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December 12, 2008

WEB ONLY: Loosely connected thoughts on Louisville’s crisis of economy

In one of the better late-era episodes of “Seinfeld,” George Costanza, in a fit of pity, delivers a chair to the always-standing security guard at the Manhattan clothier owned by his wealthy soon-to-be uncle-in-law.

Meeting resistance, George tells the store manager he’s practically the owner’s nephew, that one day he’ll own the place, and on that day the two will have a problem if George is not allowed to deliver this chair. The manager cowers, George forgives him with a tone of righteous authority, and soon we’re treated to a shot of the Great Bald Hope carrying a finely crafted wooden piece triumphantly through the front door, convincing the security guard it’s OK to have a seat on duty.

Meanwhile, Kramer has become addicted to lattes, and napalms his crotch after he tucks one into his beltline in a covert movie theater operation. Naturally, he sues the company for making the latte too hot, and agrees to a settlement that offers him free lattes for life. Soon, the preeminent hipster is jabbering incoherently, stomping down the street in a latte-induced frenzy, while the clothier is robbed as the security guard naps in the chair. Yet another Costanza-Kramer plotline is revealed to be total farce.

Much like the characters in “Seinfeld,” our fair city is confronted with a postmodern crisis: Facing a $20 million revenue shortfall, the biggest in three decades, Mayor Abramson announced a series of dramatic cuts in services and programs to help cover some of the shortage. The cuts are harder to take for some because this administration has chosen to invest deeply in downtown-related capital projects with non-local companies. And while these investments most likely represent some version of a future our downtown might hope to have, that very idea is contingent upon our ability to continue operating, which, paradoxically, now appears to depend on the aforementioned series of rather dramatic budget cuts, not whether we continue big spending on this supposed future.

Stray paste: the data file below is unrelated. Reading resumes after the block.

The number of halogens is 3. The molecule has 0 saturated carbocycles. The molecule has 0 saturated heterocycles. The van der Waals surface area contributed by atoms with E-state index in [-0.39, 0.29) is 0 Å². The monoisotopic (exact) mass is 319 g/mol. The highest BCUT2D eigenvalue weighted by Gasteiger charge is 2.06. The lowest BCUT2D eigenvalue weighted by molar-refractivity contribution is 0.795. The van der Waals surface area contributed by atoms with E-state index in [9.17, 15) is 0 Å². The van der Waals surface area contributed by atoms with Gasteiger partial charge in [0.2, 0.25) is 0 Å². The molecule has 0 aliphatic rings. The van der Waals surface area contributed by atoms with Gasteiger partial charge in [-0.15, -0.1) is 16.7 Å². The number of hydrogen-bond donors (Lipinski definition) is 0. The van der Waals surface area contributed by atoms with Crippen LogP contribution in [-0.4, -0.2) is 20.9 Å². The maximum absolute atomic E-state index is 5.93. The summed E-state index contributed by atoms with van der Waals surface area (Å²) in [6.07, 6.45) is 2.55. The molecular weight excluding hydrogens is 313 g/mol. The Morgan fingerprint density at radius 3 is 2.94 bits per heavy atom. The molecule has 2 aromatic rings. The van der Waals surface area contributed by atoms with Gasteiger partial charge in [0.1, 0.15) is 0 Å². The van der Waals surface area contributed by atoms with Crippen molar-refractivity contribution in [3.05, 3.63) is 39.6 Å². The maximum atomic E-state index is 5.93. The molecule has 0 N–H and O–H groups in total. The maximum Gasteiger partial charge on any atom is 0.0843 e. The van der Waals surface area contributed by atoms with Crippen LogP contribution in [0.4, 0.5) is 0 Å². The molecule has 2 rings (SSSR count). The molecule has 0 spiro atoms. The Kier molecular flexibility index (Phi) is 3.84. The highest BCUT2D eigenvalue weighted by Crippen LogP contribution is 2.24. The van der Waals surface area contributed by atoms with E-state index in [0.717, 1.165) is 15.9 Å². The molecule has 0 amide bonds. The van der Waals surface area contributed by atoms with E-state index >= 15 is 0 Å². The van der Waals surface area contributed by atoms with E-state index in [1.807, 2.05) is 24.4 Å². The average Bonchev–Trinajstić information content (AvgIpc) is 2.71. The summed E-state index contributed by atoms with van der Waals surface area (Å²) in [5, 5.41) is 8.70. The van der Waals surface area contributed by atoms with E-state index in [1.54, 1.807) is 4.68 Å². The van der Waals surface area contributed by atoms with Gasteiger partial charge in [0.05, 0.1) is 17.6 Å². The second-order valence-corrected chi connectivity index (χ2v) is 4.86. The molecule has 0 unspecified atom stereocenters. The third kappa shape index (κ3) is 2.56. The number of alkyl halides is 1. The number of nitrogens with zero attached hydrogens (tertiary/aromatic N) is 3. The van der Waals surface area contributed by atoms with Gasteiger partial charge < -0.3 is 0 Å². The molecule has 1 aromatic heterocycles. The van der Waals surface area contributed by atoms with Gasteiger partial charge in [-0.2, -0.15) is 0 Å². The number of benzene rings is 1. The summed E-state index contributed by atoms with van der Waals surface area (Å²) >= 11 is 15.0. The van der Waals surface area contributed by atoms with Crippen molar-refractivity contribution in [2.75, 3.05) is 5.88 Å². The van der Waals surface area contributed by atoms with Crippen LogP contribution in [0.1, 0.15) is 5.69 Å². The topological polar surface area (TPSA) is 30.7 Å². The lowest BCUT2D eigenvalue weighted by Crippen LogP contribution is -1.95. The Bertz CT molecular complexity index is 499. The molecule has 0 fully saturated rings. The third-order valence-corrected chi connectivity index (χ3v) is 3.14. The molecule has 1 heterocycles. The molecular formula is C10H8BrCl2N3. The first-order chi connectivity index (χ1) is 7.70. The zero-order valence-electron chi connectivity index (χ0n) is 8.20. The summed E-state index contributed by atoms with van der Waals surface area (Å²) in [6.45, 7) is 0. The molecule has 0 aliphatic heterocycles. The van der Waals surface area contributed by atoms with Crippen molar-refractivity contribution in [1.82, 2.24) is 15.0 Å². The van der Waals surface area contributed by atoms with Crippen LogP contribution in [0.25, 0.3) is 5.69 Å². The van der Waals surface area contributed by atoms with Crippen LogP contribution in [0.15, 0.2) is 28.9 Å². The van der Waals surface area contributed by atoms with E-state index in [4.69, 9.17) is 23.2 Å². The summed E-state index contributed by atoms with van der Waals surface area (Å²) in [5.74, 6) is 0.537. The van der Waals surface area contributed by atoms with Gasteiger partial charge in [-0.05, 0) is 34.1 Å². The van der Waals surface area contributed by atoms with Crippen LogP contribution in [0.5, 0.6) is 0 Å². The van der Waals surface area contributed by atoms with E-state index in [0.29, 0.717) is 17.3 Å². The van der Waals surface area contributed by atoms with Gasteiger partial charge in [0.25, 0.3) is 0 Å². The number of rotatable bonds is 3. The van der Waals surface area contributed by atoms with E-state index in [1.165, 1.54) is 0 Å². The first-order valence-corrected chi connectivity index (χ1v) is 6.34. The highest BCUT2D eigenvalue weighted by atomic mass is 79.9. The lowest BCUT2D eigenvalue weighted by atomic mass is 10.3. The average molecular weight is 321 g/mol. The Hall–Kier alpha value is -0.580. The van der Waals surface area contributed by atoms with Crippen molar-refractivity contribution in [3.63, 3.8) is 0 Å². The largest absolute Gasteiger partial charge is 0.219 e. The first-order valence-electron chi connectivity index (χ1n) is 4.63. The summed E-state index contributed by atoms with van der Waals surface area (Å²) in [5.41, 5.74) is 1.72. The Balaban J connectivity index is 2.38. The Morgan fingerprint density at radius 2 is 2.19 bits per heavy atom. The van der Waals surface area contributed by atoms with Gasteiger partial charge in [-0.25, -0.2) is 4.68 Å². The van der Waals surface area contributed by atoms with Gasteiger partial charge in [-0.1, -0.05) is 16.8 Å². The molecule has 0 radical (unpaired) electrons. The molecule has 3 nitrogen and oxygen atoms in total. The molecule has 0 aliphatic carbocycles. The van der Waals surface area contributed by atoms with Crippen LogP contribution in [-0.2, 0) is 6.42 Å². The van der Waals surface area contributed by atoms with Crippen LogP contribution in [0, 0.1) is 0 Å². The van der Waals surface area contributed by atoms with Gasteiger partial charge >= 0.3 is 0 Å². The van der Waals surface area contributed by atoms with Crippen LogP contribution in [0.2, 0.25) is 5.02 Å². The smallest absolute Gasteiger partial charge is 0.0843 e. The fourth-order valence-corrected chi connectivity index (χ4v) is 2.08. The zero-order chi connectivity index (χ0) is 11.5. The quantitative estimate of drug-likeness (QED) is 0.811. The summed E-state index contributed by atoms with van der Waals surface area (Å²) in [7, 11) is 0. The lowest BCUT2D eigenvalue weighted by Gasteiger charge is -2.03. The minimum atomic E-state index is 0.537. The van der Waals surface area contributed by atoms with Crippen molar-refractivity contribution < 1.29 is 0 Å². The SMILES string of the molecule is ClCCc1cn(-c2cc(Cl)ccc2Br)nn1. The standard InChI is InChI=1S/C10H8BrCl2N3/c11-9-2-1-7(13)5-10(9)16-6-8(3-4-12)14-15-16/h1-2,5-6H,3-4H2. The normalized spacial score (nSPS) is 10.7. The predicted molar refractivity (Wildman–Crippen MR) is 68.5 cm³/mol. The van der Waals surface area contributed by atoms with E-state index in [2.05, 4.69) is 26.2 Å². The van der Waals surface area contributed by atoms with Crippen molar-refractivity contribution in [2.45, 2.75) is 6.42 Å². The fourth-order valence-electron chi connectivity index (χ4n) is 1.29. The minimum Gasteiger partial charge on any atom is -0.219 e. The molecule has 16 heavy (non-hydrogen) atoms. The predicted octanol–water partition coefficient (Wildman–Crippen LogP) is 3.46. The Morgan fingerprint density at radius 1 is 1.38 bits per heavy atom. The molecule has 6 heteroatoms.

All this occurred to me a few Monday evenings ago, when I was watching that very “Seinfeld” rerun on TBS and ignoring the Monday Night Football preview of the bland Jaguars-Texans matchup (all I want for Christmas is flexible scheduling).

 

The effort to redevelop downtown is the result, in part, of popular culture, a mainstream effect that can be linked directly to “Seinfeld,” a show that went off the air a decade ago. The show — and others during the ’90s, like “Friends,” “Mad About You,” “Single Guy,” etc. — depicted urban living as both relatively safe and unpredictable in interesting ways, the latter contrasting the perceived value of suburban living as “frontier” or particularly insulated.

Soon, via an intriguing multiplier effect, mainstream America began to invest in the idea of the big city, even where it wasn’t so appropriate. Smaller cities like Louisville — or St. Louis, Kansas City, Nashville, Indianapolis, et al. — poured money into new developments downtown, forcing something that came to the bigger cities first by design.

But now, due in part to the dragging economy, the city is not in a position to fully nurture the natural growth of downtown with smaller, locally owned businesses. We are also beholden to one major developer — Cordish Cos. — that leases arguably the most key portions of land (for virtually no money) in this area and has no inherent interest in seeing Metro through this crisis, so far as the crisis does not directly harm the aforementioned supposed future. (Offered by the mayor’s office as rationale for the sweetheart deal: The company will build it because the company knows it can profit, not because it is required to build it.)